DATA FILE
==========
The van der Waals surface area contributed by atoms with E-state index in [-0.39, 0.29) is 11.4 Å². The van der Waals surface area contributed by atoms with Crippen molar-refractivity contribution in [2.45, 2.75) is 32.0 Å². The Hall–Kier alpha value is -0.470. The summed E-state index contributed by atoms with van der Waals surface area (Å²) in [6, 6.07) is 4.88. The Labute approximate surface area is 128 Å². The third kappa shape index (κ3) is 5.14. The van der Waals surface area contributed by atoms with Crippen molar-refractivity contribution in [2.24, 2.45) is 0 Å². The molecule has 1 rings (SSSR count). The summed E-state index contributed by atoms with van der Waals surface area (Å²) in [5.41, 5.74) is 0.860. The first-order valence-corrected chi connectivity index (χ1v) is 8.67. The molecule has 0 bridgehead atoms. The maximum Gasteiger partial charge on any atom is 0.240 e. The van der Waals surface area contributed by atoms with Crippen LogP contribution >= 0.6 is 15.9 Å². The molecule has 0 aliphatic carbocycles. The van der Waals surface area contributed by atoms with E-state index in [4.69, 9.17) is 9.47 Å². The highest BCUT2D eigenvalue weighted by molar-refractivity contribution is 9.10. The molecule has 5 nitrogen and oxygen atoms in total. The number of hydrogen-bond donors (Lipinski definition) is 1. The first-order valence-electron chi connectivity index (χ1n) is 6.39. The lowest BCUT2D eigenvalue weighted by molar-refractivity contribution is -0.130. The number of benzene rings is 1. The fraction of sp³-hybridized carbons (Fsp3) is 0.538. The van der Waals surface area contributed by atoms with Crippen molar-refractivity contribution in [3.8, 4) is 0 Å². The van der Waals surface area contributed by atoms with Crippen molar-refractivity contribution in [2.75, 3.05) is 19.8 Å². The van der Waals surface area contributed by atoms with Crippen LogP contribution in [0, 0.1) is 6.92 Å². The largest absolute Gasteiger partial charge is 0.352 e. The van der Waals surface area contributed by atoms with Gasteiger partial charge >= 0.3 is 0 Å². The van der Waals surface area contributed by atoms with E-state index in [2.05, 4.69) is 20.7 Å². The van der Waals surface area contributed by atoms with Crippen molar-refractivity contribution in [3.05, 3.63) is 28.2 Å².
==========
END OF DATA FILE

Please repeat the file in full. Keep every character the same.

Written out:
The van der Waals surface area contributed by atoms with E-state index in [-0.39, 0.29) is 11.4 Å². The van der Waals surface area contributed by atoms with Crippen molar-refractivity contribution in [2.45, 2.75) is 32.0 Å². The Hall–Kier alpha value is -0.470. The summed E-state index contributed by atoms with van der Waals surface area (Å²) in [6, 6.07) is 4.88. The Labute approximate surface area is 128 Å². The third kappa shape index (κ3) is 5.14. The van der Waals surface area contributed by atoms with Crippen molar-refractivity contribution in [2.24, 2.45) is 0 Å². The molecule has 1 rings (SSSR count). The summed E-state index contributed by atoms with van der Waals surface area (Å²) in [5.41, 5.74) is 0.860. The first-order valence-corrected chi connectivity index (χ1v) is 8.67. The molecule has 0 bridgehead atoms. The maximum Gasteiger partial charge on any atom is 0.240 e. The van der Waals surface area contributed by atoms with Crippen LogP contribution >= 0.6 is 15.9 Å². The molecule has 0 aliphatic carbocycles. The van der Waals surface area contributed by atoms with E-state index in [4.69, 9.17) is 9.47 Å². The highest BCUT2D eigenvalue weighted by molar-refractivity contribution is 9.10. The molecule has 5 nitrogen and oxygen atoms in total. The number of hydrogen-bond donors (Lipinski definition) is 1. The first-order valence-electron chi connectivity index (χ1n) is 6.39. The lowest BCUT2D eigenvalue weighted by molar-refractivity contribution is -0.130. The number of benzene rings is 1. The fraction of sp³-hybridized carbons (Fsp3) is 0.538. The van der Waals surface area contributed by atoms with Crippen molar-refractivity contribution in [3.8, 4) is 0 Å². The van der Waals surface area contributed by atoms with Crippen molar-refractivity contribution in [2.75, 3.05) is 19.8 Å². The van der Waals surface area contributed by atoms with Crippen LogP contribution in [0, 0.1) is 6.92 Å². The largest absolute Gasteiger partial charge is 0.352 e. The van der Waals surface area contributed by atoms with Gasteiger partial charge >= 0.3 is 0 Å². The van der Waals surface area contributed by atoms with E-state index in [2.05, 4.69) is 20.7 Å². The van der Waals surface area contributed by atoms with Crippen molar-refractivity contribution in [3.05, 3.63) is 28.2 Å².